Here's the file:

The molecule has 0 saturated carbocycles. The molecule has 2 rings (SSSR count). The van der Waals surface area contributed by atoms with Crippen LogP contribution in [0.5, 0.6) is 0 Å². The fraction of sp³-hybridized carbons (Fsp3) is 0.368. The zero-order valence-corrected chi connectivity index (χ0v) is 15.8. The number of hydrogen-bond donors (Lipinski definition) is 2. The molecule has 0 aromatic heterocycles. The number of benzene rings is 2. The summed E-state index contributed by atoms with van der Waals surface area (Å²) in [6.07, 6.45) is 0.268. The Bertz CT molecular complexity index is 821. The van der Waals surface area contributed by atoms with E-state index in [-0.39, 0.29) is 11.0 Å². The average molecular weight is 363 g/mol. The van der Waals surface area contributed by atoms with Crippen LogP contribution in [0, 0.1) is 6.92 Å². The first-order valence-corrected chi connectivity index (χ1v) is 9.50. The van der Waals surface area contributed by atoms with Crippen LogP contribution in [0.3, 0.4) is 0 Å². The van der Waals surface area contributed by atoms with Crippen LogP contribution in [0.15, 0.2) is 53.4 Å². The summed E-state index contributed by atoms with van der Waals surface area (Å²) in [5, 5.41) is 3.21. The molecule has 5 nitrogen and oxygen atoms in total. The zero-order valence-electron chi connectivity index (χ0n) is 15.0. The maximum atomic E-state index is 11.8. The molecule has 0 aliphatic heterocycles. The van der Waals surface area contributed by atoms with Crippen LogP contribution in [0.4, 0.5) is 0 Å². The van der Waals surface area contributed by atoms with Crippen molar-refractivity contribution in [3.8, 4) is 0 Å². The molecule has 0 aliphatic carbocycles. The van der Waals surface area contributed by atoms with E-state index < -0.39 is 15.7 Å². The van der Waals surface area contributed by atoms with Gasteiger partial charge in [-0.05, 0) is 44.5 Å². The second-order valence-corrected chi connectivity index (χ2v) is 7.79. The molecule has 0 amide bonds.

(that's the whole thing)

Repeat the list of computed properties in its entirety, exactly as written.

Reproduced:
The molecule has 0 saturated carbocycles. The molecule has 2 rings (SSSR count). The van der Waals surface area contributed by atoms with Crippen LogP contribution in [0.5, 0.6) is 0 Å². The fraction of sp³-hybridized carbons (Fsp3) is 0.368. The zero-order valence-corrected chi connectivity index (χ0v) is 15.8. The number of hydrogen-bond donors (Lipinski definition) is 2. The molecule has 0 aromatic heterocycles. The number of benzene rings is 2. The summed E-state index contributed by atoms with van der Waals surface area (Å²) in [6.07, 6.45) is 0.268. The Bertz CT molecular complexity index is 821. The van der Waals surface area contributed by atoms with E-state index in [-0.39, 0.29) is 11.0 Å². The average molecular weight is 363 g/mol. The van der Waals surface area contributed by atoms with Crippen LogP contribution in [0, 0.1) is 6.92 Å². The first-order valence-corrected chi connectivity index (χ1v) is 9.50. The van der Waals surface area contributed by atoms with Crippen LogP contribution in [0.3, 0.4) is 0 Å². The van der Waals surface area contributed by atoms with Crippen LogP contribution in [0.15, 0.2) is 53.4 Å². The summed E-state index contributed by atoms with van der Waals surface area (Å²) in [5, 5.41) is 3.21. The molecule has 5 nitrogen and oxygen atoms in total. The zero-order valence-electron chi connectivity index (χ0n) is 15.0. The maximum atomic E-state index is 11.8. The molecule has 0 aliphatic heterocycles. The van der Waals surface area contributed by atoms with Crippen LogP contribution in [0.4, 0.5) is 0 Å². The van der Waals surface area contributed by atoms with Crippen molar-refractivity contribution in [3.8, 4) is 0 Å². The molecule has 0 aliphatic carbocycles. The van der Waals surface area contributed by atoms with E-state index < -0.39 is 15.7 Å². The van der Waals surface area contributed by atoms with Gasteiger partial charge in [-0.05, 0) is 44.5 Å². The second-order valence-corrected chi connectivity index (χ2v) is 7.79. The molecule has 0 amide bonds.